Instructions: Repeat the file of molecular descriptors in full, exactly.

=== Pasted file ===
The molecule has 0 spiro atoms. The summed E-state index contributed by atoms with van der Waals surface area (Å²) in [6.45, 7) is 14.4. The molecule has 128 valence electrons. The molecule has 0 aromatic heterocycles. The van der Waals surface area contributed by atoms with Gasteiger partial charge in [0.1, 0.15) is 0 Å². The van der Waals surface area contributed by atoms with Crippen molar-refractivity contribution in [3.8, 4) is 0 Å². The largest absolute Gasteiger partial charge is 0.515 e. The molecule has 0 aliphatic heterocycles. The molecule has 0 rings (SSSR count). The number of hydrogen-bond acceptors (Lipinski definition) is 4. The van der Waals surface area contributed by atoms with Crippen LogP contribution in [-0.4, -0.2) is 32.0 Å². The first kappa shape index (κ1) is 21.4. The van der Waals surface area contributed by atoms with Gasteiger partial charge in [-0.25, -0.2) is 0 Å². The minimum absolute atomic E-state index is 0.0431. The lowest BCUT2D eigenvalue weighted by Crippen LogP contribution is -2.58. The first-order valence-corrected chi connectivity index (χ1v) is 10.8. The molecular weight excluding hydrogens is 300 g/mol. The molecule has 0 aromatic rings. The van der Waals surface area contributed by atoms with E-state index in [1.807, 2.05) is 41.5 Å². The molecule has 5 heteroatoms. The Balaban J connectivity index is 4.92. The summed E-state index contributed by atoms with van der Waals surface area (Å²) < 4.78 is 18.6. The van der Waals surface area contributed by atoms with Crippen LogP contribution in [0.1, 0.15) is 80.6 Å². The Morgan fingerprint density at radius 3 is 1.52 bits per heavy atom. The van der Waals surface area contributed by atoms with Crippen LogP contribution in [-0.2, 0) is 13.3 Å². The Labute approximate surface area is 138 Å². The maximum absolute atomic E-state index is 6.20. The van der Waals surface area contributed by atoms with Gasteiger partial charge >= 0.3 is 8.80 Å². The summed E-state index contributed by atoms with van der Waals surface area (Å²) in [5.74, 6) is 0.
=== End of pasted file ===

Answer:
The molecule has 0 spiro atoms. The summed E-state index contributed by atoms with van der Waals surface area (Å²) in [6.45, 7) is 14.4. The molecule has 128 valence electrons. The molecule has 0 aromatic heterocycles. The van der Waals surface area contributed by atoms with Gasteiger partial charge in [0.1, 0.15) is 0 Å². The van der Waals surface area contributed by atoms with Crippen molar-refractivity contribution in [3.8, 4) is 0 Å². The largest absolute Gasteiger partial charge is 0.515 e. The molecule has 0 aliphatic heterocycles. The molecule has 0 rings (SSSR count). The number of hydrogen-bond acceptors (Lipinski definition) is 4. The van der Waals surface area contributed by atoms with Crippen LogP contribution in [-0.4, -0.2) is 32.0 Å². The first kappa shape index (κ1) is 21.4. The van der Waals surface area contributed by atoms with Gasteiger partial charge in [-0.25, -0.2) is 0 Å². The minimum absolute atomic E-state index is 0.0431. The lowest BCUT2D eigenvalue weighted by Crippen LogP contribution is -2.58. The first-order valence-corrected chi connectivity index (χ1v) is 10.8. The molecular weight excluding hydrogens is 300 g/mol. The molecule has 0 aromatic rings. The van der Waals surface area contributed by atoms with E-state index in [1.807, 2.05) is 41.5 Å². The molecule has 5 heteroatoms. The Balaban J connectivity index is 4.92. The summed E-state index contributed by atoms with van der Waals surface area (Å²) < 4.78 is 18.6. The van der Waals surface area contributed by atoms with Crippen LogP contribution in [0.1, 0.15) is 80.6 Å². The Morgan fingerprint density at radius 3 is 1.52 bits per heavy atom. The van der Waals surface area contributed by atoms with Crippen LogP contribution in [-0.2, 0) is 13.3 Å². The Labute approximate surface area is 138 Å². The maximum absolute atomic E-state index is 6.20. The van der Waals surface area contributed by atoms with Gasteiger partial charge >= 0.3 is 8.80 Å². The summed E-state index contributed by atoms with van der Waals surface area (Å²) in [5.74, 6) is 0.